Four days into the Abyei talks taking place in Addis Ababa, little information on the progress of negotiations has leaked—except perhaps that the parties have not yet arrived at a satisfactory agreement. Involved in the talks are representatives from the two ruling Sudanese parties, the U.S., as well as the two Sudanese communities who arguably have the most at stake—the nomadic Misseriya, who seasonally migrate into the Abyei area for grazing lands and water, and the Ngok Dinka, who are considered the legal residents of Abyei. The talks are revolving around the issues that the CPA did not specify—namely the question of who should be eligible to vote in the contentious region’s referendum—and will likely attempt to address the post-referendum concerns of the Misseriya and the Ngok Dinka, whose buy-in is critical to holding a peaceful and credible vote.
Public remarks from the Obama administration have largely been close-lipped, with hints that the negotiations have been challenging. State Department spokesperson P.J. Crowley dropped euphemistic adjectives to characterize the proceedings, calling the talks “spirited”
and “frank” while Secretary of State Hillary Clinton said
Tuesday that “it is difficult to deal with Khartoum.”
On the NCP side, Sudanese vice president and principal negotiator for the ruling party Ali Osman Taha came out on Tuesday to say that if the parties did not reach an agreement, there would “be no room for a referendum in Abyei.” Taha makes a fairly obvious point, but U.S. diplomats should be wary of any sort of rhetoric that hints at conditioning the Abyei referendum on any agreement besides necessary consensus on voter eligibility; after all, the NCP-signed CPA already guarantees the vote. Meanwhile, other NCP officials have been more inflammatory in their remarks. According to Sudanese papers Al-Akhbar and Al-Rai Al-Aam, both the defense minister and a presidential advisor publicly pledged in separate venues to stand up for the rights of the Misseriya to vote in the referendum. This sort of rhetoric is undoubtedly aimed at pleasing the NCP’s Misseriya constituency, but nevertheless has the negative effect of raising the expectations of the nomadic community; the U.S. administration should encourage the NCP to rein their officials in.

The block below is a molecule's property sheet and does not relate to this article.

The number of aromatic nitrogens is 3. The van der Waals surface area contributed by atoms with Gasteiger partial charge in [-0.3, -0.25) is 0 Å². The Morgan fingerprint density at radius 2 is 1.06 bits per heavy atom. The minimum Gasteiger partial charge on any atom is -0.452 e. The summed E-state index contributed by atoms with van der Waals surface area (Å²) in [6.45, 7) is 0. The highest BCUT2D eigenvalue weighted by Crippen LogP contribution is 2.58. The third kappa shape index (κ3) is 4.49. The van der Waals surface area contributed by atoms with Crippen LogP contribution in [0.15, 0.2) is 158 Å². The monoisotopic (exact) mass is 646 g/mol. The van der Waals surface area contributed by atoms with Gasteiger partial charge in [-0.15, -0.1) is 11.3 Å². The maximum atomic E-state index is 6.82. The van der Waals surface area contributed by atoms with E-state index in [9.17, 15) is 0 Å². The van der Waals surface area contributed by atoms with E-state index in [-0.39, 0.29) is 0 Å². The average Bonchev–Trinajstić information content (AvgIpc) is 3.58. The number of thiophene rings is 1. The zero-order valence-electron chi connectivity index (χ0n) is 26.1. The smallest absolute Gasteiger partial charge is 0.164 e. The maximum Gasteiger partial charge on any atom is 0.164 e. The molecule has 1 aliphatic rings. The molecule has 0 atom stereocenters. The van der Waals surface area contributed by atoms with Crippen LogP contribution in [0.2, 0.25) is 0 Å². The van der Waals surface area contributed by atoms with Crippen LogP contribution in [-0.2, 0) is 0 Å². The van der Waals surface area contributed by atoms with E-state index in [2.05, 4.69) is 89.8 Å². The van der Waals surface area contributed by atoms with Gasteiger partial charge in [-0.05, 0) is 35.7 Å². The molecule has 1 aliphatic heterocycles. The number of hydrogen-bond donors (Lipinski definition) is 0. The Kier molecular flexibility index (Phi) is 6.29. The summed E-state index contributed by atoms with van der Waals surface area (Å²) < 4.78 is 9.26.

Misseriya representatives, in the mean time, have been a mixed bag. According to Khartoum paper Al-Watan Daily, Misseriya leader Al-Sadiq Babo Nimir (who recently threatened to take up arms if the Misseriya were excluded from the vote) said the meeting in Addis has been difficult and that his tribe is rejecting the U.S. approach to resolving the issue. Another Misseriya leader, Mohamed Khatir Jumma, called on the two parties to leave the negotiating to the Misseriya and the Dinka, reported Al-Ahram Al-Youm.
Sudanese paper Al-Sahafa reported yesterday that a “breakthrough” was achieved on “some political issues”—stay tuned for more news on that front.
Photo: Destruction in Abyei town after violence broke out in 2008 (IRIN)